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SIA zooms in on noisy plane door, offers refunds

EVENTFUL FLIGHT: Student Chris Milbourn was seated just a few metres from the problematic door, which appeared to be leaking.


    Jan 08, 2014

    SIA zooms in on noisy plane door, offers refunds

    THE sound of air rushing into the plane cabin through a problematic door was so loud on the harrowing flight from London to Singapore that two strangers had to text each other for comfort.

    Mr Chris Milbourn, 18, and the man seated beside him kept each other calm throughout the ordeal on Singapore Airlines (SIA) Flight 317 by typing messages on their phone to show the other.

    That was how they communicated, even as oxygen masks dropped from the cabin ceiling and the plane dipped to 10,000 feet (3,000m) due to cabin depressurisation.

    "We couldn't even hear each other, or the pilot," said Mr Milbourn, a student, who was seated a few metres from the door. It appeared to be leaking, causing a loud noise that filled the lower deck of the A380 plane.

    The door was the reason the plane had to be diverted in the early hours of Monday to Baku airport in Azerbaijan, where passengers were left stranded for over 13 hours. It will be removed and examined thoroughly by SIA and a team of specialists flown to Baku airport.

    "The door will either be repaired or replaced before the plane returns to Singapore, where it will undergo further inspection," said an SIA spokesman.

    As passengers arrived bleary-eyed at Changi Airport yesterday afternoon, after a gruelling 24-hour journey from London, they were told that they would be given a refund for the flight from London to Singapore.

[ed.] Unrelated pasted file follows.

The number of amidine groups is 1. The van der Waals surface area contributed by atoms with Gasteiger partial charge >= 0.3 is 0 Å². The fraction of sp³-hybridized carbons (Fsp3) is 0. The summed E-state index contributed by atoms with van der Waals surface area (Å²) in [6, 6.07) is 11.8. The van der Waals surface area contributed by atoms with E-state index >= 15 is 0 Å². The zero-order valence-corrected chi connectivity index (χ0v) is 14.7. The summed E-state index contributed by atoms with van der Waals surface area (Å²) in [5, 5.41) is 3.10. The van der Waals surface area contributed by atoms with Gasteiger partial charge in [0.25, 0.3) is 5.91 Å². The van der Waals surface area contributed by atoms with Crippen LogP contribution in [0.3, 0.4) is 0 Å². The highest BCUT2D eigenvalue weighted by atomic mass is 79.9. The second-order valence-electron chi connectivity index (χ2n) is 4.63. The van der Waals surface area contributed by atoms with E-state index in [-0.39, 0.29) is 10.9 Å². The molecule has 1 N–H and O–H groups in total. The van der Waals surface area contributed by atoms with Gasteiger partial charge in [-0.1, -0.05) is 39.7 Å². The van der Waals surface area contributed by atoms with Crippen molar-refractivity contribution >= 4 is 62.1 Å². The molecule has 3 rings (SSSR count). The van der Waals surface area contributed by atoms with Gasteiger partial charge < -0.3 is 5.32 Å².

Customers with missed connecting flights were rebooked on other flights and put up at hotels for the night.

    Mr Chan Jun Chong and his wife had specifically taken the flight from London as Mr Chan, 30, wanted to take the Airbus. The newlyweds ended up arriving 32 hours later than they would have on another flight. "It was extended, but not happily," quipped Mrs Ashley Chan, 28.

    Passengers were not the only ones left in a tizzy.

    Teacher Debra Lim, 42, had wanted to receive her parents at the airport yesterday. When she did not get a call from them an hour after their scheduled landing time, she got worried. She was also unable to speak to an operator on SIA's hotline.

    "It's terrible to have to talk to an automated system at a time like that," she said.

    Housewife Annetta Muller, 58, who was at the airport to receive two friends, was disappointed that she was unable to get updated information at the airport.

    "It seems that SIA's Facebook page is more updated than their staff," she said.